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The announcement from Pennsylvania-based Genesis Healthcare -- which has 70,000 employees at nearly 400 nursing homes and senior communities -- suggests the nursing home industry's reluctance to force employees to get vaccinated due to fears about losing too many workers may be shifting, the Associated Press reported.
Understaffing is a major problem in the sector, but concerns about the surging Delta variant may convince nursing home owners they need to take action to quickly vaccinate the 40% of employees who still haven't received shots.
Voluntary vaccination was appropriate earlier in the pandemic, but only 65% of Genesis staff have received shots, according to the company. Employees have until Aug. 23 to get their first shot.
"To succeed against the Delta variant is going to require much higher vaccination rates," Genesis Chief Medical Officer Richard Feifer told the AP. "Our tactics in the fight have to change."
Unvaccinated staff members endanger residents, warn experts who are calling for mandatory vaccinations at nursing homes. Some workers have avoided the vaccine because they think it was rushed into development and is unsafe, or they feel protected because they already had a bout of COVID-19, the AP reported.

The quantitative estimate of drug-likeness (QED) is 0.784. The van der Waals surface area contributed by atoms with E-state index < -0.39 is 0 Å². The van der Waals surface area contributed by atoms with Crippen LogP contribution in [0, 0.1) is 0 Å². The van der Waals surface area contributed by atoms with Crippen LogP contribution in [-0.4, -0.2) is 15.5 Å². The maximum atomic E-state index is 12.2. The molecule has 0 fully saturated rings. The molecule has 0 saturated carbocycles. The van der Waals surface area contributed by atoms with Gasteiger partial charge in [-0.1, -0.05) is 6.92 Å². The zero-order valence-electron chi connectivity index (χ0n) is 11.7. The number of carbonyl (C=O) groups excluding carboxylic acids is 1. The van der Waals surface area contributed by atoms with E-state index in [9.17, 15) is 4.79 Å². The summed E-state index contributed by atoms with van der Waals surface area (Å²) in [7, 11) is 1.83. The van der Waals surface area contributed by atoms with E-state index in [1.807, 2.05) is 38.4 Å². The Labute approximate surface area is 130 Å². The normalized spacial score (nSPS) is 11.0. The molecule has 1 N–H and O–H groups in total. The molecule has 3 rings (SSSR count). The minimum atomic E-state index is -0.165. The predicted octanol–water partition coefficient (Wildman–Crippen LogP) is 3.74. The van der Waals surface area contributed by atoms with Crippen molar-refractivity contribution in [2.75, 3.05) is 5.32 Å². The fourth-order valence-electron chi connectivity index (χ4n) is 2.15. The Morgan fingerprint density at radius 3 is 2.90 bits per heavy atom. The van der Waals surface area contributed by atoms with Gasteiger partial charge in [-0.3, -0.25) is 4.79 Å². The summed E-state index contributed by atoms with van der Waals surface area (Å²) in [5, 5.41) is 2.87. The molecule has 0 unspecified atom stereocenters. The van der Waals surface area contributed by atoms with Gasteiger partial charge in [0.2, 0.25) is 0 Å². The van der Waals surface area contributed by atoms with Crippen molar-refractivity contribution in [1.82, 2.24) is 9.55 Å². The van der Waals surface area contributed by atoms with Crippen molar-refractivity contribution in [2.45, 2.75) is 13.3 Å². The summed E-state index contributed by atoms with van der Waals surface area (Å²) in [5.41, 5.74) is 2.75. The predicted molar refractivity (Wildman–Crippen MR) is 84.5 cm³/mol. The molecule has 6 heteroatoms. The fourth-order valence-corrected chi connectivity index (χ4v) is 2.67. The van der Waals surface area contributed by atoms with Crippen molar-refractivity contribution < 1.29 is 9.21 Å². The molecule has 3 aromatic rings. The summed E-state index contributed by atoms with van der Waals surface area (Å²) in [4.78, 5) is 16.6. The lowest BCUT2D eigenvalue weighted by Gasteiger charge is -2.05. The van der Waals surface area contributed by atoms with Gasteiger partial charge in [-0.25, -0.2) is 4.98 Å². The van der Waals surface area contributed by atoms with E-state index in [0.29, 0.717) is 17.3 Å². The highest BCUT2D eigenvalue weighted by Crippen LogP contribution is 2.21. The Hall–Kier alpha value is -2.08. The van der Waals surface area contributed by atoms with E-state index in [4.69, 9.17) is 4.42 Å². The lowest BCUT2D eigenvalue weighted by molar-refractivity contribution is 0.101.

About 80% of nursing home residents have been vaccinated, but even vaccinated residents are at risk because many are frail and have weak immune systems, the AP reported.
More than 130,000 U.S. nursing home residents have died from COVID-19, according to the AP.
Jennifer Moore, of Hollywood, Fla., has a husband living at a nursing home where only 35% of the staff is vaccinated.
"Whenever I see a story about somebody being anti-vax, I just want to scream," said Moore, whose husband, Thomas, has Parkinson's disease. "I understand people have concerns about the vaccine, but these people are working with the most vulnerable population. They have a duty to their patients."
SOURCE: Associated Press
Robert Preidt and Robin Foster
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